Arizonans may have to get used to the idea of paying tolls if they want new and expanded roads, the nation’s new top transportation official said Monday.
Mary Peters, confirmed three weeks ago as the new U.S. Secretary of Transportation, said rapidly growing states like Arizona won’t be able to count on federal dollars to keep up with highwayconstruction needs. She said they are going to have to find other ways to finance new roads and maintain existing ones.
And Peters, an Arizona resident, said that includes letting private companies construct roads and lanes — and allowing them to charge people to use them.
“The truth is, the traditional sources of funding are not going to be adequate in the future,’’ Peters said Monday in an interview with Capitol Media Services. “So we have to diversify our funding sources.”
She acknowledged that Arizona is a “donor state,’’ sending more in gasoline taxes collected to Washington than it receives back in federal highway aid.
Peters is chairwoman of a commission exploring whether to cut the federal gasoline tax, currently at 18.4 cents a gallon. That could provide an opportunity for states like Arizona to make up the difference — and keep the cash locally.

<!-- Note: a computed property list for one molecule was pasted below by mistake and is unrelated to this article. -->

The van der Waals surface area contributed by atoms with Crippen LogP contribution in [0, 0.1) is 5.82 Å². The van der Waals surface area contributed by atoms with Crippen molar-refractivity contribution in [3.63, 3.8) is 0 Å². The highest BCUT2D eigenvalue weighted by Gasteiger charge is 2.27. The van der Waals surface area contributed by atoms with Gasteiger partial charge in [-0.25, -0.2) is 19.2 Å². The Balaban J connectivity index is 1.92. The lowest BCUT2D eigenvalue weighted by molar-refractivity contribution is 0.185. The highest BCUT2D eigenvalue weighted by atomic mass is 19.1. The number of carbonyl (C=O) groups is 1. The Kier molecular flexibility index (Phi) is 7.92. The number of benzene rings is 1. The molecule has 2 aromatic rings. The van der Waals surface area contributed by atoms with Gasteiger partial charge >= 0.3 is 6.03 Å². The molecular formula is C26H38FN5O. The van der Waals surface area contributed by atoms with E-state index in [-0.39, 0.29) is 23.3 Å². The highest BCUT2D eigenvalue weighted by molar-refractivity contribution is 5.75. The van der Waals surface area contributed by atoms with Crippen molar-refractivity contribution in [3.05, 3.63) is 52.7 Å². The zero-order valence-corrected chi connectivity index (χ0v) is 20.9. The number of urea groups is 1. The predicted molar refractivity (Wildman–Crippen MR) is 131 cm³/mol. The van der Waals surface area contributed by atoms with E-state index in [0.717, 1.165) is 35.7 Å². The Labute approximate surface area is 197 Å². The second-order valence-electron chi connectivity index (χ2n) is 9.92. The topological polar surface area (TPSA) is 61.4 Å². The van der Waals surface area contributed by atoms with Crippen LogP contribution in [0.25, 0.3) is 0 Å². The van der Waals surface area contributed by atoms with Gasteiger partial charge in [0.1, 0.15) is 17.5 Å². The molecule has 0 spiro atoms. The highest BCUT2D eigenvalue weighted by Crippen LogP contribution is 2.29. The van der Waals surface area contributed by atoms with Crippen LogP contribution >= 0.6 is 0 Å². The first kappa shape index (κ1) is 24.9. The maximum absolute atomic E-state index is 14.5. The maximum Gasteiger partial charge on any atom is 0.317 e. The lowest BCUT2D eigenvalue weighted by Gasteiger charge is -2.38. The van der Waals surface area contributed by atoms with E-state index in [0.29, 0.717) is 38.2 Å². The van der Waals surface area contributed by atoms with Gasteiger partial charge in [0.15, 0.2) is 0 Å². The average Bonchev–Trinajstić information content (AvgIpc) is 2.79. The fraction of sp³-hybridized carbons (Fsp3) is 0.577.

But Peters said states are going to have to look at other sources of revenue.
“And one good way to do that is to tap into the significant amounts of private sector money that’s out there today and ready to be invested — if you can find a project that works with it.’’ That, she said, means opportunities for the use of toll roads in Arizona.
She cited the example of special lanes on the Riverside Freeway in Orange County, where motorists pay tolls from $1.15 to $8.50 — depending on time of day — to use the four special lanes that skirt around the congestion. Peters said in Arizona such funds could be used to put more special “car pool’’ lanes along state highways.
Vehicles with more than one occupant might still be able to use them for free, depending on how the lanes were financed. But someone traveling solo also could skip around traffic jams by paying a toll for that privilege.
She conceded that while people in eastern U.S. regions think nothing of tolls, the concept is relatively alien to the West. But she said changing technology makes it unnecessary to design toll roads the way they used to be, with booths where people stopped to pay.
For example, Peters said she has used a transponder that attaches to a windshield, identifying the vehicle and linking it to a specific bank account. “I think that would make it more palatable to people here in the West who really haven’t experienced toll roads,” she said.